Meanwhile, US sanctions imposed on Turkey as a result of the detention of American pastor Andrew Brunson have caused increased tensions between the two countries and a plummeting Turkish lira. A half dozen anti-US protests occurred mid-month throughout the country, and in Ankara, unidentified persons fired shots at the US embassy from a moving car on August 20.

In Yemen, the battle lines have generally remained static across the Western front, with coalition-backed soldiers making slight advances into Durayhimi district of Hudayda. Intense clashes continue to be fought between the UAE-backed troops and Houthi militias in Hudayda governorate, with coalition warplanes launching daily airstrikes into the battle zone districts.

National troops loyal to the internationally-recognized president have managed to take control of several areas defended by Houthi militiamen over the past two weeks as they have pushed into the Al-Houthi stronghold of Jabal Marran, Sadah governorate. Meanwhile, erroneous Saudi-led coalition airstrikes have contributed to a number of civilian casualties, sparking anti-Saudi demonstrations across Houthi-controlled areas.

In the Southwest, fighters loyal to the Salafi Abu Al-Abbas militia partially evacuated Taiz city as part of a deal with the local administrators, only to return near the end of August and resume clashing with pro-Islah party police and military forces in the area. Tensions in the southern areas of Yemen have risen to high levels, with bombings and targeted assassinations occurring nearly every day and intermittent gunfights breaking out between pro-secessionist militias and government soldiers in Aden city.

In Syria, both regime and allied forces and the Syrian Democratic Forces (QSD) and Global Coalition Against Daesh made significant advances against IS fighters in the Northeast and Southeast, respectively. In the Northeast, continuing their offensive against IS in Deir-ez-Zor and Al-Hasakeh, QSD and Coalition forces advanced to gain control over Baghuz and the Iraqi border area, closing in on IS in its remaining enclave of Hajin. In the Southeast, following IS’ deadly coordinated attacks across As-Sweida province at the end of July, regime forces, backed by allied militias and Russian airpower, began an offensive in early August and were able to push IS out of the province and into the Rural Damascus desert by the month’s end.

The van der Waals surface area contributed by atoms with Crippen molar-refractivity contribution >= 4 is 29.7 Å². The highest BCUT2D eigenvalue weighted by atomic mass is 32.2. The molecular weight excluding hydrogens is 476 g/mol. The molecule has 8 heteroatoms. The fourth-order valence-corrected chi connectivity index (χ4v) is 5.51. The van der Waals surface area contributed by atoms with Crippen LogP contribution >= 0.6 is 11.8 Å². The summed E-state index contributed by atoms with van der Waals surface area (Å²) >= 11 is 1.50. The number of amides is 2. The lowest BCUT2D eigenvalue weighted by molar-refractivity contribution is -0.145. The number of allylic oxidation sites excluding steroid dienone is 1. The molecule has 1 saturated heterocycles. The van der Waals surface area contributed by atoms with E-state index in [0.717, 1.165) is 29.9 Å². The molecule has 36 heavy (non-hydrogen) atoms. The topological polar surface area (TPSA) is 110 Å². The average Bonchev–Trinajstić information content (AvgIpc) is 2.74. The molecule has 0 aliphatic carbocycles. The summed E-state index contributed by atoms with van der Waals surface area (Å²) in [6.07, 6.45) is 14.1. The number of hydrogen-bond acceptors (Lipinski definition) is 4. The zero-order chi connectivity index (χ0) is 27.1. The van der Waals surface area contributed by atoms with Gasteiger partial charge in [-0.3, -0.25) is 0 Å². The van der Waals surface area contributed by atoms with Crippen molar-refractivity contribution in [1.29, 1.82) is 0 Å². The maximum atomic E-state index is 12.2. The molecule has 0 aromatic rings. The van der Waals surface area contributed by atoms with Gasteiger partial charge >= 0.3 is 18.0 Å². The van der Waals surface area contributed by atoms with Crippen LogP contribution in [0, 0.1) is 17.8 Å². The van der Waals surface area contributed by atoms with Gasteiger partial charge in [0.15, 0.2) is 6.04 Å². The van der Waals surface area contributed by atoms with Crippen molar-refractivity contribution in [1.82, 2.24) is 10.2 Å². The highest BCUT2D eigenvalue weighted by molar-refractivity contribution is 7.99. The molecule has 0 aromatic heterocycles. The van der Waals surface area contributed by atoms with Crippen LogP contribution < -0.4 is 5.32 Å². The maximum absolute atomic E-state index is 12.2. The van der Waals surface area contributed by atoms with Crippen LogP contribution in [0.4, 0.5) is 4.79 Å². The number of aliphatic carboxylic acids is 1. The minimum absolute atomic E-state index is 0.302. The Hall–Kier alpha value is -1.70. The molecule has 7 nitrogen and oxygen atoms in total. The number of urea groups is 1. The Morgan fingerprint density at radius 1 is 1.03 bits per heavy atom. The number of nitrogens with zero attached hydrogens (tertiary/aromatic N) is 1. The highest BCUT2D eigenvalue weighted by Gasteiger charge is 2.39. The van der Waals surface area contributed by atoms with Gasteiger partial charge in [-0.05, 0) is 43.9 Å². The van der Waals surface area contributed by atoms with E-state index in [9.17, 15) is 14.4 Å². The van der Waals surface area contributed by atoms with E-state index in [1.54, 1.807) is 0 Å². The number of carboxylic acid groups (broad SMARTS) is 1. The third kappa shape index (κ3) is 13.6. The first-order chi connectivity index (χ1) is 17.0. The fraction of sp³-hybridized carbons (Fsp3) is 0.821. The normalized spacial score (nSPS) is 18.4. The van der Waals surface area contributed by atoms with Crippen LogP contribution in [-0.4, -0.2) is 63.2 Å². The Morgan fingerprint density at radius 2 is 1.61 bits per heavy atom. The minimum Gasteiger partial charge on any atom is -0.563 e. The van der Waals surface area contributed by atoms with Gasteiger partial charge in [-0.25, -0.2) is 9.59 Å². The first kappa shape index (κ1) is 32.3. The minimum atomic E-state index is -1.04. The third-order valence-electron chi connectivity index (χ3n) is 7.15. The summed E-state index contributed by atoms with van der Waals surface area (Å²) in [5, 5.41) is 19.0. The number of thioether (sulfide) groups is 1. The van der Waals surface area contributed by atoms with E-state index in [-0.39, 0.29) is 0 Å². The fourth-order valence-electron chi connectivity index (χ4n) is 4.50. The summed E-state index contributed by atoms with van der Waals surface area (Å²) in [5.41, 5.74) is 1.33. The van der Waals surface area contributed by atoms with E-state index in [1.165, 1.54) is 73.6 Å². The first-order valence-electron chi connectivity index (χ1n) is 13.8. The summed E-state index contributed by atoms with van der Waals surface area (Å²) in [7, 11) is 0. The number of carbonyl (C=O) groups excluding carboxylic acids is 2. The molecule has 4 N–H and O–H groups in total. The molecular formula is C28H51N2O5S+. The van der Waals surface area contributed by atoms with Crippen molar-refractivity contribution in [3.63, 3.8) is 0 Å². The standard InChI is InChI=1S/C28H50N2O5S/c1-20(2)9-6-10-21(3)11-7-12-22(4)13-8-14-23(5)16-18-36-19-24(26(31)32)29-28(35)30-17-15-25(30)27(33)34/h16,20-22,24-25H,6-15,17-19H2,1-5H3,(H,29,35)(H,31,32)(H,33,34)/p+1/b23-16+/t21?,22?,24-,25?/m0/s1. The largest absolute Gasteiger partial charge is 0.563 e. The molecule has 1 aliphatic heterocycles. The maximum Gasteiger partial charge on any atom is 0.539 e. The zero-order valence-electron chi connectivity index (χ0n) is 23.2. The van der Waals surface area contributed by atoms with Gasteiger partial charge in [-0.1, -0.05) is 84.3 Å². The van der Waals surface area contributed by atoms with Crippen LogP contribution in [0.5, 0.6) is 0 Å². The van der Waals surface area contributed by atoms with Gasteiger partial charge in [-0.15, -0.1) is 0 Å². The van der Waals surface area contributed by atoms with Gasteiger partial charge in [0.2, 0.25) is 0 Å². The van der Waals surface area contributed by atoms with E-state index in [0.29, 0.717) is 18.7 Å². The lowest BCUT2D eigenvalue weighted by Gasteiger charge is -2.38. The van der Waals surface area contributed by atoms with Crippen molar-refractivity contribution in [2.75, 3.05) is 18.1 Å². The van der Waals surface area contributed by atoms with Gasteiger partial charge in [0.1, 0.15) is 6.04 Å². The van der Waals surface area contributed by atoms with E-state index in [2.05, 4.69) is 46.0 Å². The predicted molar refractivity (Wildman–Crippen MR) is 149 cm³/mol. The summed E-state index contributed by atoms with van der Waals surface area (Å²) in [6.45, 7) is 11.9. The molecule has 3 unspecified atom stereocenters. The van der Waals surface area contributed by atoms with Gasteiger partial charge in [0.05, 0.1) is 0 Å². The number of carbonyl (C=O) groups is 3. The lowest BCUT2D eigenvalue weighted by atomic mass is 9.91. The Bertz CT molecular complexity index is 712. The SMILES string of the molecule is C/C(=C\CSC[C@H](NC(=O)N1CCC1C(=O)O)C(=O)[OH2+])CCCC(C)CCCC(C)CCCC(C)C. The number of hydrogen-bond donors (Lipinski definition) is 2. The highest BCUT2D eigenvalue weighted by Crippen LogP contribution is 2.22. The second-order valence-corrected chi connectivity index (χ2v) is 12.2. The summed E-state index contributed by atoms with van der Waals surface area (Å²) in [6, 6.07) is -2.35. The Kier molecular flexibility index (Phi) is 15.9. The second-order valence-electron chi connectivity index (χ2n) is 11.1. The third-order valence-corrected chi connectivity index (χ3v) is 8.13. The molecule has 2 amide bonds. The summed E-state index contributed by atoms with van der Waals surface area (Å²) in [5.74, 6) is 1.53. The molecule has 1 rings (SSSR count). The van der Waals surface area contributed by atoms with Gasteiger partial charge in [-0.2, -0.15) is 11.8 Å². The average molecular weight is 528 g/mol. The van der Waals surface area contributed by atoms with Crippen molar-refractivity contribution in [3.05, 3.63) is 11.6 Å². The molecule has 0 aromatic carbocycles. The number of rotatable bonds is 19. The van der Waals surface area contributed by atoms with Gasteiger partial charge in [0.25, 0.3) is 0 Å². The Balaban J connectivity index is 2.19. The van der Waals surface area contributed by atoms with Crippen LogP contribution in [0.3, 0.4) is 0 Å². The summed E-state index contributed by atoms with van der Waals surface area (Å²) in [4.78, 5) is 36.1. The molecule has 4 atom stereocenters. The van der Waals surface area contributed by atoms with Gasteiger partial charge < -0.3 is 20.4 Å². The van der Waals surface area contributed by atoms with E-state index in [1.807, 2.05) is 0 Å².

Regime fronts against rebels shifted significantly following their victory in the Southeastern provinces of Dar’a and Quneitra in July. Regime forces and allied militias carried out large-scale deployments to the front lines of the last-remaining rebel enclave in the Northeast as rebels in Idleb, Hama, and Aleppo provinces fortified their defenses and formed new alliances in preparation for a possible attack. Regime shelling increased on the enclave in early August, leading to speculation that a full-fledged regime offensive may begin. However, Russian and Turkish intermediaries managed to negotiate a mid-month ceasefire, seeking to convince their allies on the ground to reach a political, rather than military, solution over the enclave. As negotiations continued, civilians across the rebel enclave held demonstrations criticizing Russian support for the regime as well as the lack of international action to stop a possible offensive.

Finally, tensions with local populations escalated in the recently recaptured areas of Dar’a and Quneitra, where regime forces carried out arrests and forced conscription in violation of the negotiated surrender agreements. Further, in the former rebel stronghold of the Eastern Ghouta in Rural Damascus, regime forces imposed tight travel restrictions on residents and arrested at least 450 individuals over a three-week period.

Print Friendly, PDF & Email
Regional Overview – Middle East –
3 September 2018
Tom Hart
Tom Hart
Global Research Coordinator
Tom Hart is the Global Research Coordinator with ACLED, and a part-time brewer and genealogist. He received his BA in International History from Carleton University in Ottawa, where he focused on colonial relationships, intercultural interaction, and geocultural perspectives. Tom is currently based out of Ottawa, Canada, and is fluent in English and French.
Tagged on:                                                 
Back to Analysis